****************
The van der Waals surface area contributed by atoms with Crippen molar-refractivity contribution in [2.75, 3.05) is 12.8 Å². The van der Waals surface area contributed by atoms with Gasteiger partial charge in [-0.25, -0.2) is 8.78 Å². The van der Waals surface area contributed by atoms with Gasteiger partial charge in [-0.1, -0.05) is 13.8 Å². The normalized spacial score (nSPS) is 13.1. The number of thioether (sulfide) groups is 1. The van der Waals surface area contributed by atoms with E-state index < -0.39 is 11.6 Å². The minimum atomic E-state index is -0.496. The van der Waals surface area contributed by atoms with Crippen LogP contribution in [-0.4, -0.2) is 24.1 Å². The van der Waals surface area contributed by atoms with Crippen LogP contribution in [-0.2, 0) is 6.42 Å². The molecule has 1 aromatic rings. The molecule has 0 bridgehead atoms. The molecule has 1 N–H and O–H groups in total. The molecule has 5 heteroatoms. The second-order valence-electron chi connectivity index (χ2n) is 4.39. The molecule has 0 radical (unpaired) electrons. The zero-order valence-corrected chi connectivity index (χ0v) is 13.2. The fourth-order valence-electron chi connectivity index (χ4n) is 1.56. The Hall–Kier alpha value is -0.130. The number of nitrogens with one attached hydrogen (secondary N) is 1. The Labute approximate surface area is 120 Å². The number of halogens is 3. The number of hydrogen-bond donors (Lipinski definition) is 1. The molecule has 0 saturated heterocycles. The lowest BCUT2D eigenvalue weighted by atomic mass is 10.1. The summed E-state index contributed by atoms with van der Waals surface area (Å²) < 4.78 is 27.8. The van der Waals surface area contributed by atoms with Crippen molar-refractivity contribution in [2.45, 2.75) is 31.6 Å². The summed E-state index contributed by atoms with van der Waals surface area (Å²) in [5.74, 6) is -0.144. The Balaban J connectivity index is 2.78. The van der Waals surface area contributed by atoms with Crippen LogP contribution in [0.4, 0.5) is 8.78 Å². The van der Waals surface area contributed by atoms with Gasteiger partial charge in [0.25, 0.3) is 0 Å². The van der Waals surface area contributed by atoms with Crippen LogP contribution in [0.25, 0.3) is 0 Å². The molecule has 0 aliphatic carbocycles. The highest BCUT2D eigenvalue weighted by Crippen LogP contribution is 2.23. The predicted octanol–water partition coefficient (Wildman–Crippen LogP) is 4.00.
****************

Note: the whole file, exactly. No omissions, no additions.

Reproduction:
The van der Waals surface area contributed by atoms with Crippen molar-refractivity contribution in [2.75, 3.05) is 12.8 Å². The van der Waals surface area contributed by atoms with Gasteiger partial charge in [-0.25, -0.2) is 8.78 Å². The van der Waals surface area contributed by atoms with Gasteiger partial charge in [-0.1, -0.05) is 13.8 Å². The normalized spacial score (nSPS) is 13.1. The number of thioether (sulfide) groups is 1. The van der Waals surface area contributed by atoms with E-state index < -0.39 is 11.6 Å². The minimum atomic E-state index is -0.496. The van der Waals surface area contributed by atoms with Crippen LogP contribution in [-0.4, -0.2) is 24.1 Å². The van der Waals surface area contributed by atoms with Crippen LogP contribution in [-0.2, 0) is 6.42 Å². The molecule has 1 aromatic rings. The molecule has 0 bridgehead atoms. The molecule has 1 N–H and O–H groups in total. The molecule has 5 heteroatoms. The second-order valence-electron chi connectivity index (χ2n) is 4.39. The molecule has 0 radical (unpaired) electrons. The zero-order valence-corrected chi connectivity index (χ0v) is 13.2. The fourth-order valence-electron chi connectivity index (χ4n) is 1.56. The Hall–Kier alpha value is -0.130. The number of nitrogens with one attached hydrogen (secondary N) is 1. The Labute approximate surface area is 120 Å². The number of halogens is 3. The number of hydrogen-bond donors (Lipinski definition) is 1. The molecule has 0 saturated heterocycles. The lowest BCUT2D eigenvalue weighted by atomic mass is 10.1. The summed E-state index contributed by atoms with van der Waals surface area (Å²) < 4.78 is 27.8. The van der Waals surface area contributed by atoms with Crippen molar-refractivity contribution in [2.45, 2.75) is 31.6 Å². The summed E-state index contributed by atoms with van der Waals surface area (Å²) in [5.74, 6) is -0.144. The Balaban J connectivity index is 2.78. The van der Waals surface area contributed by atoms with Crippen LogP contribution in [0.4, 0.5) is 8.78 Å². The van der Waals surface area contributed by atoms with Gasteiger partial charge in [0.25, 0.3) is 0 Å². The van der Waals surface area contributed by atoms with Crippen LogP contribution in [0.25, 0.3) is 0 Å². The molecule has 0 aliphatic carbocycles. The highest BCUT2D eigenvalue weighted by Crippen LogP contribution is 2.23. The predicted octanol–water partition coefficient (Wildman–Crippen LogP) is 4.00.